Silas SMITH was born to Charles SMITH and Ann (Lacey) SMITH on 6 March 1824 in Sangford, Somerset, England and baptised on the 28 July 1833 in Ulley, Gloucestershire, England. Silas and his younger brother, Henry, grew up in Whately Street in Langport.
Shortly after the death of his mother, Ann, in April 1842, Silas, aged 27 years, was employed as a Police Constable located in Bow Street in Middlesex. Three years later, he would meet and marry, Maria GOODING, the daughter of Samuel GOODING and Elizabeth (Smith) GOODING on 7 August 1854 at St. John the Evangelist in Lambeth, England.
On the 1 January 1855 under the indenture system, Silas and Maria, boarded the clipper ship “Heather Bell” in London, England and headed for the port of Hobart in Australia. They arrived in Hobart on 27 August 1855, seven months after leaving England. Under the indenture system, Silas was employed as a gardener and Maria a domestic servant, by James MACLANACHAN, a well-known grazier and politician, in return for free passage to Hobart.
In 1856, following the birth of their first son, Charles Morbeth SMITH the family sailed to Victoria and arrived in Portland on 23 April 1857 where they settled.
Still working as a gardener, in 1866, Silas, purchased a land lease of 40 acres, 3 roods and 10 perches in the county of Normanby and the district of Homerton, which would later be called Narrawong. The family would reside at the family property, “Sunny Bank”, for many years to come and where Silas would become a renowned as a grazier and community man.
Silas and Maria would go on to have ten children between 1856 and 1872. Eldest son Charles Morbeth (1856 – 1922) would be followed by Morgey Gooding (1857 – 1949), Maude Mabel (1858 – 1888), Milo John (1859 – 1946), Marwood Samuel Kingston (1861 – 1946), Meta Mary Edith (1864 – 1940), Mahala Gertrude Lacey (1865 – 1943), Mira Minnie (1868 – 1952), Manoah Effey (1870 – 1945) and youngest Matthew Henry (1872 – 1944).
On 4 November 1896 at their property in Narrawong, Maria, would die suddenly, aged 68 years. The Portland Guardian reported at the time, that Maria was going to milk the cows when she collapsed and didn’t regain consciousness, passing away the following morning. Silas would eventually move in with his daughter Morgey Gooding HANLON and son in law James HANLON who were the licensee of the nearby Criterion Hotel in Hamilton.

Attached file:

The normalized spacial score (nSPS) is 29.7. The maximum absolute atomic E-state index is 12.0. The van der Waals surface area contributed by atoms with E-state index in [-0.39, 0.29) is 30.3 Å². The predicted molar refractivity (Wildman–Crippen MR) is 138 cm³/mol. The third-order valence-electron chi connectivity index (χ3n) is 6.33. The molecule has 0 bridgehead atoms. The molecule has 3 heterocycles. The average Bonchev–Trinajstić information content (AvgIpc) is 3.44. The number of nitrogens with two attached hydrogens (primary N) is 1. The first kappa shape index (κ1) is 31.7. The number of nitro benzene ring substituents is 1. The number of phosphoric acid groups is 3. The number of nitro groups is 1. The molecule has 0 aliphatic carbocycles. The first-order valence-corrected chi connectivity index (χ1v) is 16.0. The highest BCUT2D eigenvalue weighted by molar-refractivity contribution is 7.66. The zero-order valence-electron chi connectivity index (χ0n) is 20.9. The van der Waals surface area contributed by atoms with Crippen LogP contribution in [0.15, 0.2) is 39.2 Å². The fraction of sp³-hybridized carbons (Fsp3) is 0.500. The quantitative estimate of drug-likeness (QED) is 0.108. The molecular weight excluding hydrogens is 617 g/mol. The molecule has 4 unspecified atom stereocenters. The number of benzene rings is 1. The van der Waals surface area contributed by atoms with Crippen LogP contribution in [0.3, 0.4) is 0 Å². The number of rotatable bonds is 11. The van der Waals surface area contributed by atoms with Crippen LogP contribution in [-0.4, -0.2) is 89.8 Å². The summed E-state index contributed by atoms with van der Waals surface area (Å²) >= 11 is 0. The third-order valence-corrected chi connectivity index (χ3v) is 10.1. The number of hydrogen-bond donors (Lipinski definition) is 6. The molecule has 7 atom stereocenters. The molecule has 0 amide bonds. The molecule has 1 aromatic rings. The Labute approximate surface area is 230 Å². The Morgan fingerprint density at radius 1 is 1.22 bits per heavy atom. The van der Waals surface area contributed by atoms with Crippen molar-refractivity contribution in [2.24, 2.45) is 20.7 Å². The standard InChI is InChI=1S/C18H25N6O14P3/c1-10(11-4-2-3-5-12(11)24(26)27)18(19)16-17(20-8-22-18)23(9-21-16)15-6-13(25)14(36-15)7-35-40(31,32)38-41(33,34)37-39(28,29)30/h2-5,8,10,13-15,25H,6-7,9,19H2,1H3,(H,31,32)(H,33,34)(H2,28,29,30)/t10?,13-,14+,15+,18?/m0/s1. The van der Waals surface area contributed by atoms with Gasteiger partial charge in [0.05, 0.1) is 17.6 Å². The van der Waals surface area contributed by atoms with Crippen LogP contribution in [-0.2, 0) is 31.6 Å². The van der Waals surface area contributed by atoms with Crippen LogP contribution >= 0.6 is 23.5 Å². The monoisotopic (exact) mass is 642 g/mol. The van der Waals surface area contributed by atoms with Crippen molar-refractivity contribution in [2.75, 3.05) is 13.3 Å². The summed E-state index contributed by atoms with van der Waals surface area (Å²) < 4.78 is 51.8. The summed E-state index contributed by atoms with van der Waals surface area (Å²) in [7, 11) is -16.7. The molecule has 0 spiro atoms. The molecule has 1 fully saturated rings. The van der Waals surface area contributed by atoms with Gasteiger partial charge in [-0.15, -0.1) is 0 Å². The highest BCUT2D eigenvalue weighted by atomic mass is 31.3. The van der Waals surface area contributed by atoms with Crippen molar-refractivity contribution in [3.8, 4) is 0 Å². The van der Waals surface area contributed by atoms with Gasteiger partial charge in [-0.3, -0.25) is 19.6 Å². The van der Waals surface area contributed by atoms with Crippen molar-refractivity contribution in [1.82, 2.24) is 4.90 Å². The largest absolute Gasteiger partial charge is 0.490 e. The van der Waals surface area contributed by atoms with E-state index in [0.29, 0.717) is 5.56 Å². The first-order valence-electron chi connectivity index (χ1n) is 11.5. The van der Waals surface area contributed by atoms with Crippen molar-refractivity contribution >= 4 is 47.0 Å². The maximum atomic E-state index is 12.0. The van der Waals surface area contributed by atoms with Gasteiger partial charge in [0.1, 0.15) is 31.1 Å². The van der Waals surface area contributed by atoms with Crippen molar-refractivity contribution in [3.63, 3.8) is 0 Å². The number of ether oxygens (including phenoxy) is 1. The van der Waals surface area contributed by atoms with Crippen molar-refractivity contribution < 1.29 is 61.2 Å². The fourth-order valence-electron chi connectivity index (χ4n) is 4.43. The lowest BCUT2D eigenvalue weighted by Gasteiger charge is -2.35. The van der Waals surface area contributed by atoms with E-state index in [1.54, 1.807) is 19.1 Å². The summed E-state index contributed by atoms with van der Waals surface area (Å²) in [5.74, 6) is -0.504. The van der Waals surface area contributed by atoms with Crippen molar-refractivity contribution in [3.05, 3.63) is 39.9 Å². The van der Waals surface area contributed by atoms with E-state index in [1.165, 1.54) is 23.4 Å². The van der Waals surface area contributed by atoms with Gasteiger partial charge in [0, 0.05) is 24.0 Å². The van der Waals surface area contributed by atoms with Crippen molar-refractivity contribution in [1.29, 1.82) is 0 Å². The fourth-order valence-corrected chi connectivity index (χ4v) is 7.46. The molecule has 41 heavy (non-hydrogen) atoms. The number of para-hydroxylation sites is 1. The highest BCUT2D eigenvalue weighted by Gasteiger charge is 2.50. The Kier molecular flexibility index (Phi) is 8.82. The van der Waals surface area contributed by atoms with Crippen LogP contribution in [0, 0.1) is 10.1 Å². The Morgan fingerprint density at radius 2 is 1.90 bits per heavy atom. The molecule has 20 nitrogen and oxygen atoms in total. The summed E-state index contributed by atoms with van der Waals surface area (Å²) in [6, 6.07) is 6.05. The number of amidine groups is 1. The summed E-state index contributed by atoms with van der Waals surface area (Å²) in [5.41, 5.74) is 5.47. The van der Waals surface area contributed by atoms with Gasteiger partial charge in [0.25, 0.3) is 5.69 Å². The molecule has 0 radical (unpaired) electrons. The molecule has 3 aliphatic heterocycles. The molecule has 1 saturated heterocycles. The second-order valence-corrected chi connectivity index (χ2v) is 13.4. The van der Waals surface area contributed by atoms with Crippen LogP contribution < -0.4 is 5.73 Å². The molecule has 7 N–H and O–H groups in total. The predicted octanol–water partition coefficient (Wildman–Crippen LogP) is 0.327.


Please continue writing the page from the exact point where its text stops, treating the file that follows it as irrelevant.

On 5 July 1915, aged 91 years, Silas passed away. In his Obituary he was described as one of the very earliest colonists and a prominent worker in horticulture and agriculture. In an article of the Portland Guardian, Silas was recognised as amongst the original founders of St. James’ Church in Tyrendarra that was built by the community in 1874. Both, Silas and Maria, were laid to rest at the Narrawong Cemetery in Narrawong
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Departent of Crown Lands and Survey. (1890). Narrawong. County of Normanby. Victoria, Australia.
General Register Office, England. (1837-1915). England & Wales, Civil Registration Death Index, 1837-1915.
General Register Office, England. (1854, August 7). Certificate of Marriage between Silas Smith and Maria Gooding. Surrey, England.
Gloucestershire Archives. (1813 – 1913). Gloucestershire, England, Church of England Baptisms. Gloucestershire, England.
Portland Guardian. (1896, November 6). Obituary Maria Smith. Portland, Victoria, Australia.
Portland Guardian. (1915, July 9). Death Notice Silas Smith. Portland, Victoria, Australia.
Portland Guardian. (1915, July 7). Silas Smith Obituary. Portland Guardian. Portland, Victoria, Australia.
Portland Guardian. (1925, December 3). St. James’, Tyrendarra. Portland Guardian. Portland, Victoria, Australia.
Portland Guardian and Normanby General Advertiser. (1866, March 22). Silas Smith 1866 Land Lease. Portland, Victoria, Australia.
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